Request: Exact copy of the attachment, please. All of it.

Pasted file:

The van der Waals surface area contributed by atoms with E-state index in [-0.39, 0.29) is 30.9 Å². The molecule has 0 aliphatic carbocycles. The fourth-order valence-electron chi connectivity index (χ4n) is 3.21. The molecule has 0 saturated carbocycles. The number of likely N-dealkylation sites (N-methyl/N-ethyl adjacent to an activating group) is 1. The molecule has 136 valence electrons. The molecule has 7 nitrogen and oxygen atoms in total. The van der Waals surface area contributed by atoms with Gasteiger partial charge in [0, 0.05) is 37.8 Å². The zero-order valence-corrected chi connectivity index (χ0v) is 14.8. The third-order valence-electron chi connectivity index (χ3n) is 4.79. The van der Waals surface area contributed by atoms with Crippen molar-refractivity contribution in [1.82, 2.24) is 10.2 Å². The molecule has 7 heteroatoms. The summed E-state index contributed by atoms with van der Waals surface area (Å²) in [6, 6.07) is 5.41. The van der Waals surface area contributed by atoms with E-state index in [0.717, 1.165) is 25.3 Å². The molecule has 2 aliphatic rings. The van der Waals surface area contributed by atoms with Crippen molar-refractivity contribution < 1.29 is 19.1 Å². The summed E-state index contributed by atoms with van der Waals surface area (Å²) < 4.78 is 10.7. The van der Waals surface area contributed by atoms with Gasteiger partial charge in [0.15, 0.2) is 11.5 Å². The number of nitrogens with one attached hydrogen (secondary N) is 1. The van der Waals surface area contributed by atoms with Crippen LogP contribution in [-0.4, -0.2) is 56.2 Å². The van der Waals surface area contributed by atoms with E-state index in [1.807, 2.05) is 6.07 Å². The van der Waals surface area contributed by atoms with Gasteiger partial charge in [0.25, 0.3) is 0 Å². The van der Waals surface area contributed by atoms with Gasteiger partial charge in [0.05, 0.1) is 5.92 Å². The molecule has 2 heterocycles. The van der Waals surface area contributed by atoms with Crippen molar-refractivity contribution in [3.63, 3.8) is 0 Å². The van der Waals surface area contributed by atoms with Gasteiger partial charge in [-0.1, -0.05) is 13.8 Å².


The van der Waals surface area contributed by atoms with E-state index in [-0.39, 0.29) is 30.9 Å². The molecule has 0 aliphatic carbocycles. The fourth-order valence-electron chi connectivity index (χ4n) is 3.21. The molecule has 0 saturated carbocycles. The number of likely N-dealkylation sites (N-methyl/N-ethyl adjacent to an activating group) is 1. The molecule has 136 valence electrons. The molecule has 7 nitrogen and oxygen atoms in total. The van der Waals surface area contributed by atoms with Gasteiger partial charge in [0, 0.05) is 37.8 Å². The zero-order valence-corrected chi connectivity index (χ0v) is 14.8. The third-order valence-electron chi connectivity index (χ3n) is 4.79. The van der Waals surface area contributed by atoms with Crippen molar-refractivity contribution in [1.82, 2.24) is 10.2 Å². The molecule has 7 heteroatoms. The summed E-state index contributed by atoms with van der Waals surface area (Å²) in [6, 6.07) is 5.41. The van der Waals surface area contributed by atoms with E-state index in [0.717, 1.165) is 25.3 Å². The molecule has 2 aliphatic rings. The van der Waals surface area contributed by atoms with Crippen molar-refractivity contribution < 1.29 is 19.1 Å². The summed E-state index contributed by atoms with van der Waals surface area (Å²) < 4.78 is 10.7. The van der Waals surface area contributed by atoms with Gasteiger partial charge in [0.15, 0.2) is 11.5 Å². The number of nitrogens with one attached hydrogen (secondary N) is 1. The van der Waals surface area contributed by atoms with Crippen LogP contribution in [-0.4, -0.2) is 56.2 Å². The van der Waals surface area contributed by atoms with E-state index in [1.807, 2.05) is 6.07 Å². The van der Waals surface area contributed by atoms with Gasteiger partial charge in [0.25, 0.3) is 0 Å². The van der Waals surface area contributed by atoms with Gasteiger partial charge in [0.05, 0.1) is 5.92 Å². The molecule has 2 heterocycles. The van der Waals surface area contributed by atoms with Crippen molar-refractivity contribution in [3.63, 3.8) is 0 Å². The van der Waals surface area contributed by atoms with Gasteiger partial charge in [-0.1, -0.05) is 13.8 Å².